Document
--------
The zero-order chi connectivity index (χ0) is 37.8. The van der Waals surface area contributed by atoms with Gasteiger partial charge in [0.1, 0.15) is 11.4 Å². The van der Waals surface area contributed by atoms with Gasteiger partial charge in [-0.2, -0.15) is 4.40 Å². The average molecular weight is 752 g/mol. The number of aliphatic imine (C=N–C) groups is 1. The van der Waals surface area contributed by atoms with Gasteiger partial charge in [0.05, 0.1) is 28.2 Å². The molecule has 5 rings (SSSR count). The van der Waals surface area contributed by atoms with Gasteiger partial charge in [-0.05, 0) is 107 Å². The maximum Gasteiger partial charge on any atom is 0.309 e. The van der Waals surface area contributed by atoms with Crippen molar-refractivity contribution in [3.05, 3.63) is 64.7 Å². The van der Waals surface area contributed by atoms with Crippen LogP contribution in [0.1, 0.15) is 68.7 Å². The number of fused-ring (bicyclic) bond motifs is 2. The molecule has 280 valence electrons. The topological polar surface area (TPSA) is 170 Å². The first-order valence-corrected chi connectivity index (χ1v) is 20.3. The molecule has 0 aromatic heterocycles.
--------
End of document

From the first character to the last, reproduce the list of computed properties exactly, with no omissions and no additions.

The zero-order chi connectivity index (χ0) is 37.8. The van der Waals surface area contributed by atoms with Gasteiger partial charge in [0.1, 0.15) is 11.4 Å². The van der Waals surface area contributed by atoms with Gasteiger partial charge in [-0.2, -0.15) is 4.40 Å². The average molecular weight is 752 g/mol. The number of aliphatic imine (C=N–C) groups is 1. The van der Waals surface area contributed by atoms with Gasteiger partial charge in [0.05, 0.1) is 28.2 Å². The molecule has 5 rings (SSSR count). The van der Waals surface area contributed by atoms with Gasteiger partial charge in [-0.05, 0) is 107 Å². The maximum Gasteiger partial charge on any atom is 0.309 e. The van der Waals surface area contributed by atoms with Crippen molar-refractivity contribution in [3.05, 3.63) is 64.7 Å². The van der Waals surface area contributed by atoms with Crippen LogP contribution in [0.1, 0.15) is 68.7 Å². The number of fused-ring (bicyclic) bond motifs is 2. The molecule has 280 valence electrons. The topological polar surface area (TPSA) is 170 Å². The first-order valence-corrected chi connectivity index (χ1v) is 20.3. The molecule has 0 aromatic heterocycles.